Tax financing a bankrupt state

Fourth of a series

Transformative or enhancement actions normally take place over a medium-term to long-term period. But a bankrupt state does not have the luxury of time to wait for much-needed revenues to flow in to address its ever-increasing public service expenditures and ballooning debt and interest servicing.

As suggested in my article last week, there are actions of the tax collectors from the Bureau of Internal Revenue (BIR) and the Bureau of Customs that can be implemented the soonest and the fastest way possible. I mentioned BIR tax audits and the BOC post-importation inspections as areas for “quick wins” of increasing tax and tariff collections. But, this time, instituting these mechanisms with some variations.

The BIR and taxpayers undergo this annual (sometimes even more frequently in a year) ritual of tax audits. The Letter of Authority (LOA) issued by the BIR to authorize its revenue examiners to conduct tax audits is often dreaded by taxpayers. Taxpayers put in much effort, time, and even financial resources when engaging with BIR examiners.

The BIR annually comes up with its audit priority programs. In the past two years for 2021 and 2022, it issued Revenue Memorandum Circular  23-2021 and 10-2022. Perusing the two circulars, enforcement programs listed therein include Run after Tax Evaders Program, Oplan Kandado, and Intensified Audit and Investigation. For the last program on audit, it is specified in both circulars that BIR offices should collect at least 3 percent of total tax collection goals (after some adjustments). I recall that even when I was the Commissioner of Internal Revenue from 2009 to 2010, this 3 percent audit collection was the benchmark. However, from available public records of the BIR annual reports, the BIR has missed this target for 2019 and 2020. In 2019, it collected from audit only P57.96 billion or 2.42 percent (before adjustments) of its total tax collections, and a lower audit collection of P33.88 billion and a ratio of 1.5 percent in 2020. This substant reduction of tax audit collections by 41 percent in 2020 compared to 2019 makes me wonder if the BIR’s tax audit was adversely affected due to the first full year of the Covid pandemic affecting businesses in 2020, or the fear of BIR examiners in engaging face to face with taxpayers in the course of their audit during the pandemic. Perhaps, both reasons apply.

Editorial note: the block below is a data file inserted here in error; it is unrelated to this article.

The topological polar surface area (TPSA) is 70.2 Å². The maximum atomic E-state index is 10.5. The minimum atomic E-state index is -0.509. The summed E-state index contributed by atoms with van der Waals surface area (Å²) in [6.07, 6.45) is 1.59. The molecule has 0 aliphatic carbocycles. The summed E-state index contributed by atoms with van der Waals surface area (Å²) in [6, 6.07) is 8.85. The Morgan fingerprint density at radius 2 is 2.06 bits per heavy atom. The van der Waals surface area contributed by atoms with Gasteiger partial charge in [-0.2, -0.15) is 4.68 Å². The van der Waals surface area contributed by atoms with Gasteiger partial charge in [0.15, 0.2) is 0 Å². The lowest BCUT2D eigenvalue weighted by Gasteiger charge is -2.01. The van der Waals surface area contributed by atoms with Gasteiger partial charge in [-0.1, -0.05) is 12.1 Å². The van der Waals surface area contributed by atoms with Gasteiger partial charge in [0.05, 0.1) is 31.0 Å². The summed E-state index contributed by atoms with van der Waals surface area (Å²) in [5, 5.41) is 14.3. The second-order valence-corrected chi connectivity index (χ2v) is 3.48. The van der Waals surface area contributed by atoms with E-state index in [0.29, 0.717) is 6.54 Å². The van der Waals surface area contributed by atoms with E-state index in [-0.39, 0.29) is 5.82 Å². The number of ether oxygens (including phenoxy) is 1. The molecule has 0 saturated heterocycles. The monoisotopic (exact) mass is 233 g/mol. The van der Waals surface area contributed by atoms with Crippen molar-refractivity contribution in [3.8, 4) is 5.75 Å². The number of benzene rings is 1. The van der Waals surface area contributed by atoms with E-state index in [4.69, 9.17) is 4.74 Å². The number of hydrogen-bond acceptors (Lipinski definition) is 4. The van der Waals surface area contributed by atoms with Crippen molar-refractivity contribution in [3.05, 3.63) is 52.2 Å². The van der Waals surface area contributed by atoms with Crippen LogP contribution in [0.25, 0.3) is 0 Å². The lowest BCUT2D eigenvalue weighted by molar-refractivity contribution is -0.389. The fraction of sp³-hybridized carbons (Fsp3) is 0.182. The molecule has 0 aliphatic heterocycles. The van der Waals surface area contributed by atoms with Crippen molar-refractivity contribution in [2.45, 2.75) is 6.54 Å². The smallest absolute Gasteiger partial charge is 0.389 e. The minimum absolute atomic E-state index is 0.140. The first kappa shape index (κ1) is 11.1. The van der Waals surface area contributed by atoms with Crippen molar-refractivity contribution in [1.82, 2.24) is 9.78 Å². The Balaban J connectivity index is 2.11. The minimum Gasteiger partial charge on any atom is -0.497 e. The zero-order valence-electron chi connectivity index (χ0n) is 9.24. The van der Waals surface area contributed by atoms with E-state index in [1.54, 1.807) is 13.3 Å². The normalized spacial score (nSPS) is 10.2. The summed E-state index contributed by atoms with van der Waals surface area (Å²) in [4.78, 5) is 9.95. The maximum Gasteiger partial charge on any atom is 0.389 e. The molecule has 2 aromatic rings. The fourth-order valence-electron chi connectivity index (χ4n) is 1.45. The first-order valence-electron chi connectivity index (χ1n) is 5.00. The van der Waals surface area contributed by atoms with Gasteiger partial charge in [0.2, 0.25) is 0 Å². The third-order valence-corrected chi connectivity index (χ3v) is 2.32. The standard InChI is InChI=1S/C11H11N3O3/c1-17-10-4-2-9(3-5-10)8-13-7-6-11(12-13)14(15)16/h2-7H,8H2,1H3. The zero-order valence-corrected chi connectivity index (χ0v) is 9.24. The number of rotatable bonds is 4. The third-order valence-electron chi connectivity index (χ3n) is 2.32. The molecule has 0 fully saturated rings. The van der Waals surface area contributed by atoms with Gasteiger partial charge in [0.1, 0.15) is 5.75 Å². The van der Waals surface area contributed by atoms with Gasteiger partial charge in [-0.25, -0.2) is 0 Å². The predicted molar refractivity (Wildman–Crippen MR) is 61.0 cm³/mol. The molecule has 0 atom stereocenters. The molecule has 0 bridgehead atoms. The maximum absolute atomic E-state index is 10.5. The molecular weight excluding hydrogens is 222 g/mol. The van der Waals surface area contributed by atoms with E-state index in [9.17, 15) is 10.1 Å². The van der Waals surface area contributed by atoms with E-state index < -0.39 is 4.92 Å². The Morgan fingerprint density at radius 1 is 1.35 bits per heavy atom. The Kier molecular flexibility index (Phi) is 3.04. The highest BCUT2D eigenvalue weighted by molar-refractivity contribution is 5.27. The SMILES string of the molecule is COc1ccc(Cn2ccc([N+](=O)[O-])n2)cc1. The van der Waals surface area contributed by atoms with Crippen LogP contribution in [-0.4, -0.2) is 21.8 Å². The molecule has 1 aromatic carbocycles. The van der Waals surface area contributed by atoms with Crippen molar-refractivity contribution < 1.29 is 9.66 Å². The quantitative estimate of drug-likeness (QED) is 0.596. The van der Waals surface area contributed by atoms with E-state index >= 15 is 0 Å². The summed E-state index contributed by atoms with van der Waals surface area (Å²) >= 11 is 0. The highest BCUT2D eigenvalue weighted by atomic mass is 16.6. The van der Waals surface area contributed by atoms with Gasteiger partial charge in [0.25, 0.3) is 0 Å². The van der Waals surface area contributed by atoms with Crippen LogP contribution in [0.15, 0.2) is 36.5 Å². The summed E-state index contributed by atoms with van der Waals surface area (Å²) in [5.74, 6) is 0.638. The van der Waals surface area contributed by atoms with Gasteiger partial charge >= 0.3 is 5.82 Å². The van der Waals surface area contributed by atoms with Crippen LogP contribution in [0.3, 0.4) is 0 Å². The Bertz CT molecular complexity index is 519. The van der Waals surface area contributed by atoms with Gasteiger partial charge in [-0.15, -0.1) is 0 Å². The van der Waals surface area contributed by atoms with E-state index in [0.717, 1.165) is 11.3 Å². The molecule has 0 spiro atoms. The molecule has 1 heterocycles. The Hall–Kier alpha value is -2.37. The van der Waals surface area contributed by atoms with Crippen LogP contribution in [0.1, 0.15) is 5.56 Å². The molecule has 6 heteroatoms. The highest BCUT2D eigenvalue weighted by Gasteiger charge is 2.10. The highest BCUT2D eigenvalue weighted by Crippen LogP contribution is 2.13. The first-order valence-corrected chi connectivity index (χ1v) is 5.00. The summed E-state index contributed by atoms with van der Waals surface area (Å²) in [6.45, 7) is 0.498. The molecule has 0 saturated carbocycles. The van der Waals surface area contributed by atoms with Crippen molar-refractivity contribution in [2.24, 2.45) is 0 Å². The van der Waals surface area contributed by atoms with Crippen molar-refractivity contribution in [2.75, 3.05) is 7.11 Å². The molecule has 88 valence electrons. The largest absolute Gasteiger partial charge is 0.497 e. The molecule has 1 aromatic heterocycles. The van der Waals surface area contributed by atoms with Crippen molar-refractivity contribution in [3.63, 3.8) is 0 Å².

Now that the adverse impact of the pandemic is declining and businesses are slowly returning back to normal, the BIR can now actively pursue this audit mechanism to arrest the declining trend of tax audit amounts and collect more from this source to add to the dwindling financial resources of the government.

However, in order to enhance the efficiency of the audit process while at the same time minimizing the irritants and problems associated with this, some new policies, as well as operational innovations, should be put in place.

To be continued

Joel L. Tan-Torres is the Dean of the University of the Philippines Virata School of Business. Previously, he was the  Commissioner of the Bureau of Internal Revenue, the chairman of the Professional Regulatory Board of Accountancy, and partner of Reyes Tacandong & Co. and the SyCip Gorres and Velayo & Co. He is a Certified Public Accountant who garnered No. 1 in the CPA Board Examination of May 1979.

This column accepts articles from the business and academic community for consideration for publication. Articles not exceeding 600 words can be e-mailed to jltantorres@up.edu.ph.

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